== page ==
The Queen’s Gambit
by Walter Tevis
Random House, 243 pp., $13.95
The Cannibal Galaxy
by Cynthia Ozick
Knopf, 162 pp., $11.95
Walter Tevis seems to be a writer who enjoys stacking the odds against himself. His first novel, The Hustler, back in 1959, was about pool—not the most universally appealing topic—and in The Queen’s Gambit he has raised the ante with two apparently impossible themes: child genius and chess. Genius itself is intractable enough to novelists, not least because so few of them have it and those who do, perhaps by definition, have less time for themselves than for their art. But a child genius is not so much intractable as impenetrable, a phenomenon of nature, like a typhoon, awesome and unnerving. As for chess, it is a world to itself, of a subtlety so intricate that it is simply not available to the uninitiated. It is also static, private, and seemingly without drama in the conventional sense: two people facing each other across a small checkered board, unmoving, unspeaking, rarely even looking at each other. From this obdurate material Tevis has produced a spare and compelling book, exciting even for a reader like myself who does not play the game and barely knows the rules.
Beth Harmon is a plain, silent eight-year-old girl, orphaned in the opening paragraph and brought up in a shabby Kentucky institution that is strong on Christian ethics and weak on charity. She is a child without charm or looks or affect, whose only past is a vague recollection of a louche mother and drunken father yelling at each other in the night. At the orphanage she makes one friend, a black girl called Jolene, four years older than herself and everything Beth is not: beautiful, athletic, commanding, knowing. But even with Jolene Beth maintains her tight-lipped distance. She is withdrawn almost to the point of sickness; whatever happens to her happens inside her head. The orphanage exacerbates this by doping the children with tranquilizers to keep them docile, but to Beth the pills are a relief from darbness and tension, and she becomes hooked.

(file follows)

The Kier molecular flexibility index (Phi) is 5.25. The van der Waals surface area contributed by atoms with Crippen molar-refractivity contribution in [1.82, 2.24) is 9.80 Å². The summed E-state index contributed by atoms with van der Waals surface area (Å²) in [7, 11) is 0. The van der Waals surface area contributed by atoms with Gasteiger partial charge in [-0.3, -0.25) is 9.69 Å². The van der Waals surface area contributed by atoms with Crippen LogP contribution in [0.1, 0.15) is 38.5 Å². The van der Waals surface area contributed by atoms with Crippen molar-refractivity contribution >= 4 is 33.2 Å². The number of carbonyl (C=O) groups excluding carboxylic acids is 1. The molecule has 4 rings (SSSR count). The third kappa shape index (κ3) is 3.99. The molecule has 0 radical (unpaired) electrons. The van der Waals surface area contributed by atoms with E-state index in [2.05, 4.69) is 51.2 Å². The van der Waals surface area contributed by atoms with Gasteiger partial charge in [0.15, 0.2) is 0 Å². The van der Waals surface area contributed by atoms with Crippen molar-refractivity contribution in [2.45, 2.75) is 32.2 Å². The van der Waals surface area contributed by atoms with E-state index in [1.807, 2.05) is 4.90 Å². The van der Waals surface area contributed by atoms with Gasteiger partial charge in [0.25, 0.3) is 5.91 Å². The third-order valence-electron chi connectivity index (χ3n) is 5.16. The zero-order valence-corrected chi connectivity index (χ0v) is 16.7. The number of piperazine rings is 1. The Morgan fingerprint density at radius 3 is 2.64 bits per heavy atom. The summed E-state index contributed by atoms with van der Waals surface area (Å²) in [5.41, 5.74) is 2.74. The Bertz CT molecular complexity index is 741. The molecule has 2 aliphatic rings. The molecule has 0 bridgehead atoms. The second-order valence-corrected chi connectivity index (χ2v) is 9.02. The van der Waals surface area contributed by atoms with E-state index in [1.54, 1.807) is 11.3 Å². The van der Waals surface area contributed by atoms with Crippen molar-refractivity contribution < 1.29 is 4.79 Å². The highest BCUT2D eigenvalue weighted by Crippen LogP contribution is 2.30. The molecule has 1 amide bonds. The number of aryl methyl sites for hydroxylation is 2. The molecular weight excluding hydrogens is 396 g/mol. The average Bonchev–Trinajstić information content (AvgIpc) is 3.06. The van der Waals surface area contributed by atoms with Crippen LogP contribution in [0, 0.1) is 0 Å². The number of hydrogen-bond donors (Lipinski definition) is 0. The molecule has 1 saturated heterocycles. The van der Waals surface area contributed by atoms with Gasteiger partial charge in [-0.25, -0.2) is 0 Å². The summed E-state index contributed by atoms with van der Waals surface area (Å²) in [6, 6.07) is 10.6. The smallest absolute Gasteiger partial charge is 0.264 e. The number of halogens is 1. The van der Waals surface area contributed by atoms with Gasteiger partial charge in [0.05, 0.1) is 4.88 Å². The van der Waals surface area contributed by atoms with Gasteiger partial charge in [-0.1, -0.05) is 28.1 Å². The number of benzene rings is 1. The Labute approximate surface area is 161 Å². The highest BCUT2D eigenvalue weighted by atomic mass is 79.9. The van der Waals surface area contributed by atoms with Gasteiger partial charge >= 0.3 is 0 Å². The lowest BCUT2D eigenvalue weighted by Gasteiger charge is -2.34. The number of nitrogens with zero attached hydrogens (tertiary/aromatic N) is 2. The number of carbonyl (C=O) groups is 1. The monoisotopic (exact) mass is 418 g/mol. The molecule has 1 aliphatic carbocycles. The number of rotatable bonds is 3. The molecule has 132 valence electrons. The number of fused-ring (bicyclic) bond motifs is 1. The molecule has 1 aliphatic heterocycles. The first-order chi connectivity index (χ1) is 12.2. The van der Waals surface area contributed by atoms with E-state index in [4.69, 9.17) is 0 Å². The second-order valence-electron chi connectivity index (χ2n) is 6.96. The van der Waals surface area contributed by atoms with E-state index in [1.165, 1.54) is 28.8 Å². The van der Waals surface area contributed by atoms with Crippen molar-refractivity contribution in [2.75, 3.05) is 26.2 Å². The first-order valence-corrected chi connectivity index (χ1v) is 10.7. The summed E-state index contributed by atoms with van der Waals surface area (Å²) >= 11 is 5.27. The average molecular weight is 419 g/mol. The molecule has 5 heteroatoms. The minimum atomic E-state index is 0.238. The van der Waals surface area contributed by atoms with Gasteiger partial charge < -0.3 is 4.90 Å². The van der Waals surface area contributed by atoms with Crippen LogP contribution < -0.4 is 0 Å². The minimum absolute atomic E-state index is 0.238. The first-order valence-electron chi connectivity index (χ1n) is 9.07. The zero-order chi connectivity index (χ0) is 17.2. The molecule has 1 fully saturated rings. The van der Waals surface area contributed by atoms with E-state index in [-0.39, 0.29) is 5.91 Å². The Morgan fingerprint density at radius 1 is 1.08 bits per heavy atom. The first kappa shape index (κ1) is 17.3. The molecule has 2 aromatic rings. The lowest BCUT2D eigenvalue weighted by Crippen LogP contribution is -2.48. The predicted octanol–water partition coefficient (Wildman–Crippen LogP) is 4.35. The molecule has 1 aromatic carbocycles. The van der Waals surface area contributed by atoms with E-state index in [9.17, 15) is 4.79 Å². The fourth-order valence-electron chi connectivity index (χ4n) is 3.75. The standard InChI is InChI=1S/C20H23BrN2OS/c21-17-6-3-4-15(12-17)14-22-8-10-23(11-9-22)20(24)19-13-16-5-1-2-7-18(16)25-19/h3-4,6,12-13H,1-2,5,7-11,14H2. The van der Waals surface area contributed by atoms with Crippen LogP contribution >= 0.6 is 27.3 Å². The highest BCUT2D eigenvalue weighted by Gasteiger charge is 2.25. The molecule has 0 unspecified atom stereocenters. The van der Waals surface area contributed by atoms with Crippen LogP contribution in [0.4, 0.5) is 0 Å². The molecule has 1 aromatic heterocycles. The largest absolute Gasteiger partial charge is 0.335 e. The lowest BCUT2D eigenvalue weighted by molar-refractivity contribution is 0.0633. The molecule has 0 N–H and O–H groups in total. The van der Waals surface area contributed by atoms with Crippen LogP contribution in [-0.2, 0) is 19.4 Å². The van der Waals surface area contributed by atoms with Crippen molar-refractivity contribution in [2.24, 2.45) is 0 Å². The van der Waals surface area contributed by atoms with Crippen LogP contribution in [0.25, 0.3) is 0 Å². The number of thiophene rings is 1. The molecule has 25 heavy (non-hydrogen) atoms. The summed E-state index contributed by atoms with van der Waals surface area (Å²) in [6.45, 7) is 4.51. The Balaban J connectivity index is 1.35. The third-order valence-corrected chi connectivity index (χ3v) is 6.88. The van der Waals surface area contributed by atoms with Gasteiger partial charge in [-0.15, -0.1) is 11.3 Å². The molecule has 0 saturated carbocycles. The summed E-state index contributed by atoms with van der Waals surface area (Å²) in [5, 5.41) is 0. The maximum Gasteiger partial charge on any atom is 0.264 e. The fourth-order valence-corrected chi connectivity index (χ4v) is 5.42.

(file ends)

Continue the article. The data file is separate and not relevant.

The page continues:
One day she is sent down to the basement to clean the blackboard erasers and finds Mr. Shaibel, the portly, forbidding janitor, playing chess. Something about his silence, his absorption, and “the steadiness with which he played his mysterious game” fascinates her. She begins to haunt the basement, unspeaking, trying to work out how the pieces move. Finally, she persuades him, reluctantly, to teach her the rules; they play; he beats her in four moves. That night in bed she sets up the chessboard again in her mind and replays the game to find out where she went wrong. It is her alternative to tranquilizers: the chessboard clear as a cinema screen behind her closed eyes, the pieces moving intricately in a hard light. Within a fortnight she has won her first game, within a couple of months she is winning regularly. Surly as ever, Mr. Shaibel gives her a chess book and suddenly she is launched:
She held Modern Chess Openings under her desk while Mr. Espero …